Film Review: Ten Years Japan (2018) by Chie Hayakawa, Yusuke Kinoshita, Megumi Tsuno, Akiyo Fujimura, Kei Ishikawa

With the Hong Kong omnibus narrative “Ten Years” becoming a surprise hit in 2015, it might not come as a surprise that the concept – envisioning the near future of one’s country – inspired various versions in Asia. For the Japanese version, five young directors Chie Hayakawa, Yusuke Kinoshita, Megumi Tsuno, Akiyo Fujimura and Kei Ishikawa were gathered and supervised by Hirokazu Koreeda to present their vision of Japan’s future.

“Ten Years Japan” is screening at Udine Far East Film Festival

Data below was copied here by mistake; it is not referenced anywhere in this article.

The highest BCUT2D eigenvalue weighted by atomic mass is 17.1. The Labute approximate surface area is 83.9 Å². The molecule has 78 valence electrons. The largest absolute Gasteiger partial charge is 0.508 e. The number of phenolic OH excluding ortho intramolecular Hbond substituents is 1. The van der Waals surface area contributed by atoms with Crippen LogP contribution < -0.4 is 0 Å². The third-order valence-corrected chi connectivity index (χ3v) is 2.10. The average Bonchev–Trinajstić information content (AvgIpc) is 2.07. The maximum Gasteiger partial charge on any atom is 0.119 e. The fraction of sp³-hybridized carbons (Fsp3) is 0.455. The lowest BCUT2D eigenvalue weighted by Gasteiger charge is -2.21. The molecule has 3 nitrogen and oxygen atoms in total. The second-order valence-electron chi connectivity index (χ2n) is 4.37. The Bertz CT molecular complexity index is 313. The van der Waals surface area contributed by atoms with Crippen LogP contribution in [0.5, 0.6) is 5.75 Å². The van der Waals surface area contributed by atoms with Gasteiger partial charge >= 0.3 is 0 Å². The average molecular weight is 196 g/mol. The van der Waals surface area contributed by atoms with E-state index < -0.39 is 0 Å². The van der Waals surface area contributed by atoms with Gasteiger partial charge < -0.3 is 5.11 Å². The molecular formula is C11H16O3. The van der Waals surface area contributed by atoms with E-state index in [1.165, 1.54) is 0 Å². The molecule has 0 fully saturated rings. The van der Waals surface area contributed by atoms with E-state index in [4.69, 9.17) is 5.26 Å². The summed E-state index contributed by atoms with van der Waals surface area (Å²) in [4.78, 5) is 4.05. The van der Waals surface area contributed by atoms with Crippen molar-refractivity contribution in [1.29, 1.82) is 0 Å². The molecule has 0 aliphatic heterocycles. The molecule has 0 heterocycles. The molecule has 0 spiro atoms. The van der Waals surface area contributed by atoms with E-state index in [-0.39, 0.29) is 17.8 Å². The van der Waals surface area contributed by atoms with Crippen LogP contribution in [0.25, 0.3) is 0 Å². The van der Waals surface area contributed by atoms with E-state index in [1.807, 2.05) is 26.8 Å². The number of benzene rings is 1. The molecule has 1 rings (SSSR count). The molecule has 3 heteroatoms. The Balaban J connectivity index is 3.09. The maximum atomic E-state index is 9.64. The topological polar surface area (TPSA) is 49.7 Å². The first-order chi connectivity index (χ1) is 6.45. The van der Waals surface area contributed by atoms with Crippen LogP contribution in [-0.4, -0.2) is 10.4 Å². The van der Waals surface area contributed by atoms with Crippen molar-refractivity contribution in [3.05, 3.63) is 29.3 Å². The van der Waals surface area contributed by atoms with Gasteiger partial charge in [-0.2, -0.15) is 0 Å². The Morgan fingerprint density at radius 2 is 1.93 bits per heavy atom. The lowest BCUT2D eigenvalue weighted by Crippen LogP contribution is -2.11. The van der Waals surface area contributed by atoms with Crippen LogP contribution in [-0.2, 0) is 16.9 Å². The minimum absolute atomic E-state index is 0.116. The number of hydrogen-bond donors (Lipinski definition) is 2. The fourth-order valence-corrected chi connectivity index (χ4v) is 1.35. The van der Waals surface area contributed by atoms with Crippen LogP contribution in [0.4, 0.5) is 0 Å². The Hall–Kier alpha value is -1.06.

Chie Hayakama’s “Plan 75” concerns a young bureaucrat (Satoru Kawaguchi) charged with explaining Plan 75, a governmental euthanasia program, to poor and disabled seniors aged 75 and above – especially those reliant on governmental welfare and thus burdening society from an economical perspective. One day, his pregnant wife (Kinuo Yamada) tells him that her mother signed to papers to join the program.

The second narrative, Yusuke Kinoshita’s “Mischievous Alliance”, frames the story
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